book of memorials and anniversaries of the Monastery of San Pedro
de Cardeña from 13th century Spain, near Burgos, with an entry
in a martyrology.
|Plimpton MS 084: A martyrology of Usuard
and Rule of Benedict from France, around 1500
first page of the martyrology showing December 24th and 25th.
page from the martyrology showing the 15th and 16th of September and
the phases of the moon.
opening of the Rule of Benedict.
In medieval monasteries, a meeting called chapter took place daily after
the office of Prime or after the morning mass. A monk was assigned to
read a chapter from the Rule (that of Benedict if the community
was Benedictine; that of Augustine if it was Augustinian, and so forth)
, or if it was a feast day, a special reading for that day. Next,
a member of the community (monk or nun) read the names of saints to be
commemorated the next day in the martyrology, a compendium listing
for each day the names of saints, the places in which they were commemorated,
and sometimes a summary of their deeds. The reader announced the phase
of the moon and recited the names of deceased monks and patrons of the
monastery recorded in the necrology .
Dates in the martyrology and necrology employ the Roman calendrical system
of kalends, nones, and ides. Books used in chapter were composites including
the Rule, martyrology, and necrology as well as other texts that vary
from manuscript to manuscript. The necrology included the names of monks
in the immediate community, of those in other affiliated communities,
and of powerful friends of the monastery such as aristocratic donors.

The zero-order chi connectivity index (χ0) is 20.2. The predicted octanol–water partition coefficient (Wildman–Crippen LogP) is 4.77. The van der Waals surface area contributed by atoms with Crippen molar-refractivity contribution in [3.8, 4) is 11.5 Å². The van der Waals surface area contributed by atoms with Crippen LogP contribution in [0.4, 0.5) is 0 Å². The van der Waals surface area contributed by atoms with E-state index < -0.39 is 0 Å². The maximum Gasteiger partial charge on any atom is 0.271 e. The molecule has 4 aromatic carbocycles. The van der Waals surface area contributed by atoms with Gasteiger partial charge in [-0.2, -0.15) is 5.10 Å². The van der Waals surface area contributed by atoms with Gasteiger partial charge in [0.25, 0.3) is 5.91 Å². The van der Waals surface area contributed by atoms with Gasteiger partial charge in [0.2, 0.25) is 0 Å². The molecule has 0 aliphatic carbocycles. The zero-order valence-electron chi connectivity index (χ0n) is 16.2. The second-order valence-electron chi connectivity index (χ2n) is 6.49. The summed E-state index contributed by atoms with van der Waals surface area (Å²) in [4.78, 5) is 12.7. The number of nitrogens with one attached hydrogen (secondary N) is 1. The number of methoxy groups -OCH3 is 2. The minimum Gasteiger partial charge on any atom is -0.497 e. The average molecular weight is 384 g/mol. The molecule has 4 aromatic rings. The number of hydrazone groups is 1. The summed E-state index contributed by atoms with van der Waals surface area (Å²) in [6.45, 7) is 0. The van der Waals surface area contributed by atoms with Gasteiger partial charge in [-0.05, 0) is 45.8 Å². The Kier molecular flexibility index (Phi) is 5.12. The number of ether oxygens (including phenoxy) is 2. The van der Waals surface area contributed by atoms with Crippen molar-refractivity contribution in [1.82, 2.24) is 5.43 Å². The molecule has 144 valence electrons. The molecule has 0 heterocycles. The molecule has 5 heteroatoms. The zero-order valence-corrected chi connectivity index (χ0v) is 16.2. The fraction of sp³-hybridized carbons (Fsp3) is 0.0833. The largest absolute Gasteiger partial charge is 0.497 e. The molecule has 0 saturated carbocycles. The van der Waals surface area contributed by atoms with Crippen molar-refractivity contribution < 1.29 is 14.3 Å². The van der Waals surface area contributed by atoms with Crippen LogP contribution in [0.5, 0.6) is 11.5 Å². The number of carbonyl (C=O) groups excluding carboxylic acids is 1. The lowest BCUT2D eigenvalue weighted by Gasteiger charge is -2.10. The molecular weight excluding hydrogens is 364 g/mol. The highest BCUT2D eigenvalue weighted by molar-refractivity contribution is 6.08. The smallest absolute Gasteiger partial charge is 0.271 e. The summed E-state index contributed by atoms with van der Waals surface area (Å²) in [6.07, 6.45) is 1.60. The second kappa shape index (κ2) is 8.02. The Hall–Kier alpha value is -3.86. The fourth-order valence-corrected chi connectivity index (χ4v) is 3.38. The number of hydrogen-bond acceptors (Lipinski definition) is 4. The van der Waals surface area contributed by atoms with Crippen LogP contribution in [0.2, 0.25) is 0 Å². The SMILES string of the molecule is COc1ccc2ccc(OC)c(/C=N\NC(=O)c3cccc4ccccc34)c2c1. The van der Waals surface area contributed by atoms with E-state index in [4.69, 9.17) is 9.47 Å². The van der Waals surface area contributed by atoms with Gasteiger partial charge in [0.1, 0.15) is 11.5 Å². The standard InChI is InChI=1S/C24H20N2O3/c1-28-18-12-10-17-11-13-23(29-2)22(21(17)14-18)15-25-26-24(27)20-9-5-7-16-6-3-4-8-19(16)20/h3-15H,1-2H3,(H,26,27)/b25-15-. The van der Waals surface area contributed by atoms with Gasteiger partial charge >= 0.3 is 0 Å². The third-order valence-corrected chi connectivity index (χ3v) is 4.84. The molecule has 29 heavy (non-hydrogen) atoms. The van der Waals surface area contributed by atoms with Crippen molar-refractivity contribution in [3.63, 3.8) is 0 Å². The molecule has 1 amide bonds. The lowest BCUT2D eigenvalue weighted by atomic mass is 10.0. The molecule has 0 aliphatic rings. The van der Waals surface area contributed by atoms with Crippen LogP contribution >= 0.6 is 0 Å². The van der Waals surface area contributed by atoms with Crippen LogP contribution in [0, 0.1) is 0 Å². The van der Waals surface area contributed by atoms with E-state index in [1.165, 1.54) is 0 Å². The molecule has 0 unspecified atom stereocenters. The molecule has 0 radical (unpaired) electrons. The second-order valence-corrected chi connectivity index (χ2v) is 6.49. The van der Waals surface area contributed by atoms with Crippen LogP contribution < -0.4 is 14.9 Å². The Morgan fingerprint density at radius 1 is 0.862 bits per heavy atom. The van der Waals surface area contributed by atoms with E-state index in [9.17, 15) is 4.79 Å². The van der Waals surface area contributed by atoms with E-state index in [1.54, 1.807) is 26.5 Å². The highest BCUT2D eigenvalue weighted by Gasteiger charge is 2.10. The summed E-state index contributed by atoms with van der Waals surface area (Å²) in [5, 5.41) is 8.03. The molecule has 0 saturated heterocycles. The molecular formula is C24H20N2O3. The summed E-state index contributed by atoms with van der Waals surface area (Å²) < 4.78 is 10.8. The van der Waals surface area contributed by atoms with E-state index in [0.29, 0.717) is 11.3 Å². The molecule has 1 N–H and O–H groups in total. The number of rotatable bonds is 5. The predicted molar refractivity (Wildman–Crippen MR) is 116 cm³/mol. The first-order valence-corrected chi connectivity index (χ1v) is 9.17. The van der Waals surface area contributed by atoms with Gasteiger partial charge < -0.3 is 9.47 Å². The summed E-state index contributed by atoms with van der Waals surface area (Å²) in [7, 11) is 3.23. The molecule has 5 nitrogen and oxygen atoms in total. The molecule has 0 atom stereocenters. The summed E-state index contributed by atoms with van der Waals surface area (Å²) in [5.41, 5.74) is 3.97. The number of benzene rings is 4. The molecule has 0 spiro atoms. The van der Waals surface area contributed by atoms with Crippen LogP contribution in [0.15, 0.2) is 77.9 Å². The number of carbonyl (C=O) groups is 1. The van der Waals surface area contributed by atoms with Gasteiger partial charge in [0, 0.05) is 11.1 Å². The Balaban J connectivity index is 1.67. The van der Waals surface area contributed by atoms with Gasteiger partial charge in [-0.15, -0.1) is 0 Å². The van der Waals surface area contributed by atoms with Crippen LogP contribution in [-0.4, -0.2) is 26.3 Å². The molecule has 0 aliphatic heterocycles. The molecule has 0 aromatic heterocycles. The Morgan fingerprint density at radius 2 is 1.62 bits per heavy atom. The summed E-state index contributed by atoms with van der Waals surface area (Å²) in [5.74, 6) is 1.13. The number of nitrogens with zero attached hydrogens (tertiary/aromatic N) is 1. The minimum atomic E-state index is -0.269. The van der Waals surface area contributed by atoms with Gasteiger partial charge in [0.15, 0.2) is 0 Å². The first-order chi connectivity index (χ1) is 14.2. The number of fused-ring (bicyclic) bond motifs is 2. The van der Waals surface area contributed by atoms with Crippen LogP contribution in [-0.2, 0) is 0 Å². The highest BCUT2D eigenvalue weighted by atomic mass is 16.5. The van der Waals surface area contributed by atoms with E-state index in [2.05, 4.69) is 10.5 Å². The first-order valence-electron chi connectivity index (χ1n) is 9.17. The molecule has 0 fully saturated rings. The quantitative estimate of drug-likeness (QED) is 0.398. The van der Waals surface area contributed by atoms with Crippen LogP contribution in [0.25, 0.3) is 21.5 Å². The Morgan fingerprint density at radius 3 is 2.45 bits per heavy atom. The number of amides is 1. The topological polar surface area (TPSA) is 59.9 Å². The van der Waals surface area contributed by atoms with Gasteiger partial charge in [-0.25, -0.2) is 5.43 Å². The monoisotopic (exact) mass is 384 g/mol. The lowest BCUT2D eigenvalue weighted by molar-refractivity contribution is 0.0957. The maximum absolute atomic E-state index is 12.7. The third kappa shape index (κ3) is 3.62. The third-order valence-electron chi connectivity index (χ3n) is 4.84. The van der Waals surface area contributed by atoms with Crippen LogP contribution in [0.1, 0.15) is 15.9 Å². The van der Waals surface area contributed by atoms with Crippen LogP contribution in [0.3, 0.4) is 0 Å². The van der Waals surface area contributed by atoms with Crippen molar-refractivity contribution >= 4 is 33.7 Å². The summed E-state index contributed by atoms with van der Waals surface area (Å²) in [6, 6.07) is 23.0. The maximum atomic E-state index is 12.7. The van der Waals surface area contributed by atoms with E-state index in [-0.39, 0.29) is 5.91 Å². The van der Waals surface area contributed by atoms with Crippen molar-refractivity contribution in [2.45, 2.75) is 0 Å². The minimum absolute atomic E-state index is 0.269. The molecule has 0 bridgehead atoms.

An eleventh-century Cluniac customary that provides formulas for the necrology
entries of various social groups (kings, dukes, countesses, bishops, monks,
etc.) states that nothing specific need be written for servants who have
died, except perhaps for their names.
necrology from a nunnery in 15th century Germany, showing the
addition of commemorations over a long period.
After the readings in chapter, the assignments to various monks of chants
and readings for the office were announced; the assignments were referred
to in some monastic customaries as the "brevis." At the end
of chapter, monks could publicly accuse other monks of misdeeds, whereupon
the wrongdoers would beg pardon or refute the accusation. The community
would agree upon a just penalty in accordance with the gravity of the
deed, sometimes resulting in immediate corporal punishment.
|Hispanic Society of America, MS HC 411/840:
A necrology copied in Spain ca. 1536 for the use of the Comendadores
de Santiago Mayor y de Santa Eufemia:
entry for Maria Gutierez de Nogales, "famula dei."
|An Office of the Dead, commissioned
for the Confraternity of St. Christopher, from late 16th century Catalonia:
2: Prayers for the dead.
7v: Option of masculine or feminine forms: in black, "famuli
tui confratris nostri" and in red "famule tue confratrisse